This week, the digital health world's attention is on two mega events CES: 2017 and the JP Morgan Healthcare Conference.
At CES 2017 most of the consumer devices never come to market, for one reason or another. Attendees at the annual event may give tepid reviews to the shiny new toys. Many attendees are there to see each other in a
The JP Morgan Healthcare Conference which takes place about a week after CES 2017 focuses more on the nitty gritty of how investors evaluate the shiny new goods. It probably is no accident that the events are close together and in the order of which they are held.
Both of these events help to provide insights into new digital health innovations (particularly for consumers) and how key industry players perceive and use digital technologies. CES 2017 and JP Morgan Healthcare are international in scope, but U.S.-based firms have dominated the news (and buzz) coming from these events.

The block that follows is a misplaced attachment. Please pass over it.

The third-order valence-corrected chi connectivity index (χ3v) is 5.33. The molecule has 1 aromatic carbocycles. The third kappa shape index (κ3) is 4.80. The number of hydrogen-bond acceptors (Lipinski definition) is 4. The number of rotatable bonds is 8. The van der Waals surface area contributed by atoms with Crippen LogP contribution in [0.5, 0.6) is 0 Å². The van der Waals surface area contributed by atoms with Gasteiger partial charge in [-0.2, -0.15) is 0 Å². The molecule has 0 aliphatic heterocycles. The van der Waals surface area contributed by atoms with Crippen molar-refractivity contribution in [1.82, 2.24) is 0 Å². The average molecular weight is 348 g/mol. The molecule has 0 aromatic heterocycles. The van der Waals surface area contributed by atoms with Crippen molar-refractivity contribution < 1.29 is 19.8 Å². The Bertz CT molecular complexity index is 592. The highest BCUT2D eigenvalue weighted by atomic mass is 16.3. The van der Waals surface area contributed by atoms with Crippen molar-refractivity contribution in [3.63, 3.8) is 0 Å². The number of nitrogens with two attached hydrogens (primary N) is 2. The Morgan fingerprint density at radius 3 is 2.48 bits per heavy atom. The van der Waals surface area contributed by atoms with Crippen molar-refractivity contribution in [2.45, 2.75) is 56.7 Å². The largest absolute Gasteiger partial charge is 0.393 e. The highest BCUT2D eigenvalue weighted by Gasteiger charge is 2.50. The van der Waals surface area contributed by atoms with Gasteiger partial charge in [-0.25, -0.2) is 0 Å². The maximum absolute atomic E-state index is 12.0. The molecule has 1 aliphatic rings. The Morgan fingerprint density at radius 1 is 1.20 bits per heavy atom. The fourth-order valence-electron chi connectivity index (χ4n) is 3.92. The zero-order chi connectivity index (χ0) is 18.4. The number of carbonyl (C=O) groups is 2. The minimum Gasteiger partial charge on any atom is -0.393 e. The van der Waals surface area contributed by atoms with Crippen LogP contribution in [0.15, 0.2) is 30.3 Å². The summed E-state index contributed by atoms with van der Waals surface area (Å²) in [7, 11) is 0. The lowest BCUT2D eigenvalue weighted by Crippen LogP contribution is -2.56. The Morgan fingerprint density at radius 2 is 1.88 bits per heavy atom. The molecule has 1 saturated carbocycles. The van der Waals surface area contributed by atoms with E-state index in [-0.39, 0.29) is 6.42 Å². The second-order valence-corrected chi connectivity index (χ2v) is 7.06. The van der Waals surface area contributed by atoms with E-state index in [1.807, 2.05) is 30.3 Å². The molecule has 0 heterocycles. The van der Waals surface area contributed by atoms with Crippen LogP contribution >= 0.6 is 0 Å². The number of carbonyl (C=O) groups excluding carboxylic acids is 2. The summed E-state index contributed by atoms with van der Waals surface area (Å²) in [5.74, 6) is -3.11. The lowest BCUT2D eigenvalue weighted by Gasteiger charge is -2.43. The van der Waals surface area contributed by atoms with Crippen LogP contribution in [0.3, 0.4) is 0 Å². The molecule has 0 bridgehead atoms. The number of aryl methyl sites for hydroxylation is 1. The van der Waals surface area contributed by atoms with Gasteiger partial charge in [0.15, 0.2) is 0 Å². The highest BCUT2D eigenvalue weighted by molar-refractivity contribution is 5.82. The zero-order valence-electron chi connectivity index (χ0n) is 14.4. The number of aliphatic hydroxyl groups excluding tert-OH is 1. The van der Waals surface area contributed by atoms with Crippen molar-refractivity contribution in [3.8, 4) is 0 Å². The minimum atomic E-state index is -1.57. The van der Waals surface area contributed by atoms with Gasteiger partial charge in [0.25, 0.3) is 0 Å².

One of the reasons the U.S. has driven the digital health market over the last five years is that the regulatory, legal and technological trends originating here have helped to accelerate the uptake of digital innovations throughout the world. Innovators globally view the U.S. market as more open to innovation and as a place where the opportunities to build and sustain digital-focused companies are the most prevalent.
From an investment perspective, U.S.-focused funding activity has been a key metric, or proxy, for the health of the global digital health market. And, because the U.S. has been so dominant, increases (or decreases) in funding levels in America have sparked positive (or negative) reactions from market observers. However, especially in 2015 and 2016, there have been signs that global digital health investment (and innovation activity) has been increasing. In fact, the day may soon come when the U.S. is no longer the center of gravity in digital health.